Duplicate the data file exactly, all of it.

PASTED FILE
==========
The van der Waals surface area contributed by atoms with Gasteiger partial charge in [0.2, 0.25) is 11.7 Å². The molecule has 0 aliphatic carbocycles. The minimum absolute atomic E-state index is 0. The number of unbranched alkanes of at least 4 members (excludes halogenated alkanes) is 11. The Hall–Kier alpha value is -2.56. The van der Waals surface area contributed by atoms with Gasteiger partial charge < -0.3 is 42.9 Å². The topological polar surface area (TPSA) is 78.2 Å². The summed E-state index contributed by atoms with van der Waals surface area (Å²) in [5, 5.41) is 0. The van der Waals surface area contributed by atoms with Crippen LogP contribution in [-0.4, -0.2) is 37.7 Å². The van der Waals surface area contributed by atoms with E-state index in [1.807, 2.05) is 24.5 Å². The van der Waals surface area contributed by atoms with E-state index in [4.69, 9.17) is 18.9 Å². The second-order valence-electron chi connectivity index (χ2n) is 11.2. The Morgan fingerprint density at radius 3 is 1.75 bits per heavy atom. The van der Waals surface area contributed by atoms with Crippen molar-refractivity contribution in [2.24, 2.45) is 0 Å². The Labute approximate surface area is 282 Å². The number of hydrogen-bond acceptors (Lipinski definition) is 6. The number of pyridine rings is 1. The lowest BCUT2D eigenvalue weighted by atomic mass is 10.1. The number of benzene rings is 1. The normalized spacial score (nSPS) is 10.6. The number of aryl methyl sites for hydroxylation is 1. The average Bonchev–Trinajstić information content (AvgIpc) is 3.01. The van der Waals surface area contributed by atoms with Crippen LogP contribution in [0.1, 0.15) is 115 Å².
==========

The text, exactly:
The van der Waals surface area contributed by atoms with Gasteiger partial charge in [0.2, 0.25) is 11.7 Å². The molecule has 0 aliphatic carbocycles. The minimum absolute atomic E-state index is 0. The number of unbranched alkanes of at least 4 members (excludes halogenated alkanes) is 11. The Hall–Kier alpha value is -2.56. The van der Waals surface area contributed by atoms with Gasteiger partial charge < -0.3 is 42.9 Å². The topological polar surface area (TPSA) is 78.2 Å². The summed E-state index contributed by atoms with van der Waals surface area (Å²) in [5, 5.41) is 0. The van der Waals surface area contributed by atoms with Crippen LogP contribution in [-0.4, -0.2) is 37.7 Å². The van der Waals surface area contributed by atoms with E-state index in [1.807, 2.05) is 24.5 Å². The van der Waals surface area contributed by atoms with E-state index in [4.69, 9.17) is 18.9 Å². The second-order valence-electron chi connectivity index (χ2n) is 11.2. The Morgan fingerprint density at radius 3 is 1.75 bits per heavy atom. The van der Waals surface area contributed by atoms with Crippen molar-refractivity contribution in [2.24, 2.45) is 0 Å². The Labute approximate surface area is 282 Å². The number of hydrogen-bond acceptors (Lipinski definition) is 6. The number of pyridine rings is 1. The lowest BCUT2D eigenvalue weighted by atomic mass is 10.1. The number of benzene rings is 1. The normalized spacial score (nSPS) is 10.6. The number of aryl methyl sites for hydroxylation is 1. The average Bonchev–Trinajstić information content (AvgIpc) is 3.01. The van der Waals surface area contributed by atoms with Crippen LogP contribution in [0.1, 0.15) is 115 Å².